Ancient burial chambers containing artifacts discovered in Turkey's Izmir

DAILY SABAH
ISTANBUL
Published
Aerial view of the ancient city of Metropolis, located in Izmir province (AA Photo)
Aerial view of the ancient city of Metropolis, located in Izmir province (AA Photo)

Ancient burial chambers containing bones and various artifacts belonging to a noble family have been found in Turkey's Izmir province, reports said Tuesday.

The burial chambers were discovered during excavations in the ancient city of Metropolis in Torbalı district, about 40 km southeast of İzmir.

The discovery marks the first time mass burials are found in the ancient city, as previously unearthed graves made specifically for each individual.

Archaeologists have also discovered bronze mirrors, spoons, glass and ceramic tear bottles and lamps inside the graves, Anadolu Agency reported.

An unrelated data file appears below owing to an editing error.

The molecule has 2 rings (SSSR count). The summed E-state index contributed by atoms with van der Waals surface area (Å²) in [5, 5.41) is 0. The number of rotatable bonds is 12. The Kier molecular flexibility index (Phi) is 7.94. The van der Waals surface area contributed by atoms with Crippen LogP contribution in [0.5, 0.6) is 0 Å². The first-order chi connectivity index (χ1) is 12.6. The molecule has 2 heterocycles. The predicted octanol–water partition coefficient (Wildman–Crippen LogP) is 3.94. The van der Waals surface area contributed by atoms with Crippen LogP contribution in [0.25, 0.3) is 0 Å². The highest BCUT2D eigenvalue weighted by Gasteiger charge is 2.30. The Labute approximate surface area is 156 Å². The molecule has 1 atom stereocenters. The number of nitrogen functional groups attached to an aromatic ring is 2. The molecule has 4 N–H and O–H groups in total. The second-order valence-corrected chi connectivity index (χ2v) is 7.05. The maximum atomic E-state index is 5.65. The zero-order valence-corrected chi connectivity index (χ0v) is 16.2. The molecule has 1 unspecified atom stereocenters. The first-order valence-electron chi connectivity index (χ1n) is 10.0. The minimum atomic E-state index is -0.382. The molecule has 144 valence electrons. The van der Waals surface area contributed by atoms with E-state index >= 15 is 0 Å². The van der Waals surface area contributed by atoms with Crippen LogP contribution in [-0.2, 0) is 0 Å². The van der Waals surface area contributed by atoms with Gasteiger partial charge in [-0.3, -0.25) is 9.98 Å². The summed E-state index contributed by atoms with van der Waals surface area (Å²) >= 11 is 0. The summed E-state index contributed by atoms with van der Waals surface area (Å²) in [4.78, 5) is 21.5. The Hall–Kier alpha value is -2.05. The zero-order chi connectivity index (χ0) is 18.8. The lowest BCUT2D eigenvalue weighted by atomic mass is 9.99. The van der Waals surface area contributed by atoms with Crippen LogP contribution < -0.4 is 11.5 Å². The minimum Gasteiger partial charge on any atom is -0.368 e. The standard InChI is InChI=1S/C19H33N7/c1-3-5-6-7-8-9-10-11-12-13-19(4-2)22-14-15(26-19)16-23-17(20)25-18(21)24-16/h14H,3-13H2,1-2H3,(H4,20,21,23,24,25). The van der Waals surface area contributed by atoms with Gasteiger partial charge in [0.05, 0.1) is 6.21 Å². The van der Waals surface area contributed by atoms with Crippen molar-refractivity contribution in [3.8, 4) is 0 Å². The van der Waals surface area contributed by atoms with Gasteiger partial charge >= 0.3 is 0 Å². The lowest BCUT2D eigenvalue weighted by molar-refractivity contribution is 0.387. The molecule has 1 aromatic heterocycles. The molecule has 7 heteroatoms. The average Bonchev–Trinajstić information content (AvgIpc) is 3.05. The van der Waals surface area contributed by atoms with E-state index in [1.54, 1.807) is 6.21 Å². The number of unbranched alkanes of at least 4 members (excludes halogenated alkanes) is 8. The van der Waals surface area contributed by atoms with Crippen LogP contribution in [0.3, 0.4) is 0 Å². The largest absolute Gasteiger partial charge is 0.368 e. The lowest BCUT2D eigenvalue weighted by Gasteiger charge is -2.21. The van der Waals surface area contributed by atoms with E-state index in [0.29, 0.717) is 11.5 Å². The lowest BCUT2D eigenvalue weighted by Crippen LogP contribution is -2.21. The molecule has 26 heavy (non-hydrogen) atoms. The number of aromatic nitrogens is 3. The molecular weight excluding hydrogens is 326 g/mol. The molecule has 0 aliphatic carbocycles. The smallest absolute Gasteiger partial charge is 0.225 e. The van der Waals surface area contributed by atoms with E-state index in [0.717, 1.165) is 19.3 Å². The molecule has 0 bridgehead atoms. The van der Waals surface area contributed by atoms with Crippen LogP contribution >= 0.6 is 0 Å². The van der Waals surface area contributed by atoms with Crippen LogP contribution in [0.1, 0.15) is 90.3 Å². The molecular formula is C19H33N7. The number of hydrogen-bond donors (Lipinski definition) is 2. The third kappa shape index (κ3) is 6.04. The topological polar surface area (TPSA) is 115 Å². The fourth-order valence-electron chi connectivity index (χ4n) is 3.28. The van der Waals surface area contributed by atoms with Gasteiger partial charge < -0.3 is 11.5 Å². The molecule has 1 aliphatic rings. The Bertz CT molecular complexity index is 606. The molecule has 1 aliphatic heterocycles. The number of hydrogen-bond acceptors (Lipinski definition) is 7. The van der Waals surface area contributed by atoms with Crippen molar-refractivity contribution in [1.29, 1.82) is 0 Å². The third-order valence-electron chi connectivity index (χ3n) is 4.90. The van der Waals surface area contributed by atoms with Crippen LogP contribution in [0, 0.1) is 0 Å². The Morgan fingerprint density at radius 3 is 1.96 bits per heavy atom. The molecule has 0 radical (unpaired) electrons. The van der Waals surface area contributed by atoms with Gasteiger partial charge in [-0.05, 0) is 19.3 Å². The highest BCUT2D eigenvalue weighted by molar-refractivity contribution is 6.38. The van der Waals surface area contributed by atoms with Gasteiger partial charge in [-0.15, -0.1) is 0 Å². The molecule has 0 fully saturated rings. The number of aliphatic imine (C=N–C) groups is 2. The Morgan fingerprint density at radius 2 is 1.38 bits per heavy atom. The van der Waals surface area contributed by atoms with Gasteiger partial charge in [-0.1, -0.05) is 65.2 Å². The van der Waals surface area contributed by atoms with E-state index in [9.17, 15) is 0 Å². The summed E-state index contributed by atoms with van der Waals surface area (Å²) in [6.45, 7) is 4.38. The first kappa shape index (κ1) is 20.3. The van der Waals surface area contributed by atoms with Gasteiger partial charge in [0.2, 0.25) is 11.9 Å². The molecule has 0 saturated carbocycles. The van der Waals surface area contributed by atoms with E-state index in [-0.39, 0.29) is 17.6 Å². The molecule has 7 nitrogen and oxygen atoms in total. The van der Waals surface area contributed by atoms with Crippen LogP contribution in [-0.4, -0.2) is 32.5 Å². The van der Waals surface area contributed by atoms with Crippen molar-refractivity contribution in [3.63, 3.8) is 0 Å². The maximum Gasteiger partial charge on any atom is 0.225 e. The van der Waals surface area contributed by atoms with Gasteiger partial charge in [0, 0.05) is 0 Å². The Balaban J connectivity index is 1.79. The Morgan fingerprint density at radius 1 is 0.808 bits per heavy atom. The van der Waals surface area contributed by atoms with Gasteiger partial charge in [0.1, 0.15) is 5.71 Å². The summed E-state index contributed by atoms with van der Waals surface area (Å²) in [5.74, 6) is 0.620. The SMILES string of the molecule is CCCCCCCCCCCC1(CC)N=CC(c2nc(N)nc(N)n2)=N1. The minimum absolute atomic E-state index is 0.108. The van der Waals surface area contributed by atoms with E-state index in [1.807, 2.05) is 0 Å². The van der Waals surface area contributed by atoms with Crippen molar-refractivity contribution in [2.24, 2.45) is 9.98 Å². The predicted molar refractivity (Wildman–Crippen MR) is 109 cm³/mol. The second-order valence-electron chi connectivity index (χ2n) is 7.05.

The lamps were reportedly buried with the dead person with the aim to "light up his/her way" in the afterlife.

Excavation leader Professor Serdar Aybek said that the burial chambers give important clues about cultural and social practices of the people who lived in Metropolis.

"The concept of family in Metropolis after the 1st century AD was based on strong foundations, and was well-regarded," Aybek said, adding that the fortresses indicate that the city played a key role in trade activities in the region.

The excavations, led in cooperation with the Sabancı Foundation have been completed, shedding light on mysteries regarding life, trade and social practices in Metropolis.

Over 11,000 artifacts have been unearthed from the ancient city during the excavations.

The history of Metropolis dates back to the Neolithic period. The city hosted a number of civilizations, including the Hittites, Hellenistic, Roman, Byzantine and Ottoman empires.

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